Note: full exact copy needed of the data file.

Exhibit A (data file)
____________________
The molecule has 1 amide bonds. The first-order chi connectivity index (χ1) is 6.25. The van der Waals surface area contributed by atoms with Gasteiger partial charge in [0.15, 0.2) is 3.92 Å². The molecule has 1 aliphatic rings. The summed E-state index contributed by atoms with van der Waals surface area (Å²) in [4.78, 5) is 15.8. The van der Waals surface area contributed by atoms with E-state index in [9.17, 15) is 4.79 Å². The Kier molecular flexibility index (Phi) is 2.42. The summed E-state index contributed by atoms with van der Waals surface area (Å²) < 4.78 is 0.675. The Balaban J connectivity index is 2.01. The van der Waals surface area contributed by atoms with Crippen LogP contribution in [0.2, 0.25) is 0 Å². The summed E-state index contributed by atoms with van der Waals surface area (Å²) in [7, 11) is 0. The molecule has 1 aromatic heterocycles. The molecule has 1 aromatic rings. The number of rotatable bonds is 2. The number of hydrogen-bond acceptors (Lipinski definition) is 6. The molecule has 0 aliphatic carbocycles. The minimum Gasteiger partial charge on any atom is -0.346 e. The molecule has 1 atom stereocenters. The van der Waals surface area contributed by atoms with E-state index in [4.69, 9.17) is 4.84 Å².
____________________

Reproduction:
The molecule has 1 amide bonds. The first-order chi connectivity index (χ1) is 6.25. The van der Waals surface area contributed by atoms with Gasteiger partial charge in [0.15, 0.2) is 3.92 Å². The molecule has 1 aliphatic rings. The summed E-state index contributed by atoms with van der Waals surface area (Å²) in [4.78, 5) is 15.8. The van der Waals surface area contributed by atoms with E-state index in [9.17, 15) is 4.79 Å². The Kier molecular flexibility index (Phi) is 2.42. The summed E-state index contributed by atoms with van der Waals surface area (Å²) < 4.78 is 0.675. The Balaban J connectivity index is 2.01. The van der Waals surface area contributed by atoms with Crippen LogP contribution in [0.2, 0.25) is 0 Å². The summed E-state index contributed by atoms with van der Waals surface area (Å²) in [7, 11) is 0. The molecule has 1 aromatic heterocycles. The molecule has 1 aromatic rings. The number of rotatable bonds is 2. The number of hydrogen-bond acceptors (Lipinski definition) is 6. The molecule has 0 aliphatic carbocycles. The minimum Gasteiger partial charge on any atom is -0.346 e. The molecule has 1 atom stereocenters. The van der Waals surface area contributed by atoms with E-state index in [4.69, 9.17) is 4.84 Å².